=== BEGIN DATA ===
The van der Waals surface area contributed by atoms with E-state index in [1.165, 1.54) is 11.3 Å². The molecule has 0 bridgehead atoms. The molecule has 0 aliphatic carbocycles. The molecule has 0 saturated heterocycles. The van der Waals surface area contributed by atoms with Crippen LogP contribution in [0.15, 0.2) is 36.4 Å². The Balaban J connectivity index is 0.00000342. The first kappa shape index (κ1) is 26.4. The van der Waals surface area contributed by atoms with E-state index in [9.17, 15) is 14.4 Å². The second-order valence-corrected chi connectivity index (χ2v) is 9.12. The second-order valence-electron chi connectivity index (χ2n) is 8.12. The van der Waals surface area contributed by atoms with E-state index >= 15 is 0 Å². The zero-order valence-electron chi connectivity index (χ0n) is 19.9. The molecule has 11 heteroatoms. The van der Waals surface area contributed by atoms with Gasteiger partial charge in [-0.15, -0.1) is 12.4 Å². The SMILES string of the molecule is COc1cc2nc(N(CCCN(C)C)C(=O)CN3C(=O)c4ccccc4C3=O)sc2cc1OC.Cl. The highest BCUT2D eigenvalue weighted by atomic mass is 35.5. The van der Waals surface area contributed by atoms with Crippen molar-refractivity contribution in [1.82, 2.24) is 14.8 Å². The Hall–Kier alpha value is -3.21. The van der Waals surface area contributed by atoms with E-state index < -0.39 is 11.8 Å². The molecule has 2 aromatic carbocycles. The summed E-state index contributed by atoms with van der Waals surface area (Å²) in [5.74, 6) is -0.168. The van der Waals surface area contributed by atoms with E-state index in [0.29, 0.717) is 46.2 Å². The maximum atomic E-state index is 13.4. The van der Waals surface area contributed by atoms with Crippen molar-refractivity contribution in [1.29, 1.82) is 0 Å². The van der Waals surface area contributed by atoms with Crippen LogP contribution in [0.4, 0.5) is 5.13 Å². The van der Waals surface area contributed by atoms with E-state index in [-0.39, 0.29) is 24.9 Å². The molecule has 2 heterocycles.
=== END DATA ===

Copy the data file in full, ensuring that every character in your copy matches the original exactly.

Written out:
The van der Waals surface area contributed by atoms with E-state index in [1.165, 1.54) is 11.3 Å². The molecule has 0 bridgehead atoms. The molecule has 0 aliphatic carbocycles. The molecule has 0 saturated heterocycles. The van der Waals surface area contributed by atoms with Crippen LogP contribution in [0.15, 0.2) is 36.4 Å². The Balaban J connectivity index is 0.00000342. The first kappa shape index (κ1) is 26.4. The van der Waals surface area contributed by atoms with E-state index in [9.17, 15) is 14.4 Å². The second-order valence-corrected chi connectivity index (χ2v) is 9.12. The second-order valence-electron chi connectivity index (χ2n) is 8.12. The van der Waals surface area contributed by atoms with E-state index >= 15 is 0 Å². The zero-order valence-electron chi connectivity index (χ0n) is 19.9. The molecule has 11 heteroatoms. The van der Waals surface area contributed by atoms with Gasteiger partial charge in [-0.15, -0.1) is 12.4 Å². The SMILES string of the molecule is COc1cc2nc(N(CCCN(C)C)C(=O)CN3C(=O)c4ccccc4C3=O)sc2cc1OC.Cl. The highest BCUT2D eigenvalue weighted by atomic mass is 35.5. The van der Waals surface area contributed by atoms with Crippen molar-refractivity contribution in [1.82, 2.24) is 14.8 Å². The Hall–Kier alpha value is -3.21. The van der Waals surface area contributed by atoms with E-state index < -0.39 is 11.8 Å². The molecule has 2 aromatic carbocycles. The summed E-state index contributed by atoms with van der Waals surface area (Å²) in [5.74, 6) is -0.168. The van der Waals surface area contributed by atoms with E-state index in [0.29, 0.717) is 46.2 Å². The maximum atomic E-state index is 13.4. The van der Waals surface area contributed by atoms with Crippen molar-refractivity contribution in [1.29, 1.82) is 0 Å². The van der Waals surface area contributed by atoms with Crippen LogP contribution in [0.4, 0.5) is 5.13 Å². The van der Waals surface area contributed by atoms with E-state index in [-0.39, 0.29) is 24.9 Å². The molecule has 2 heterocycles.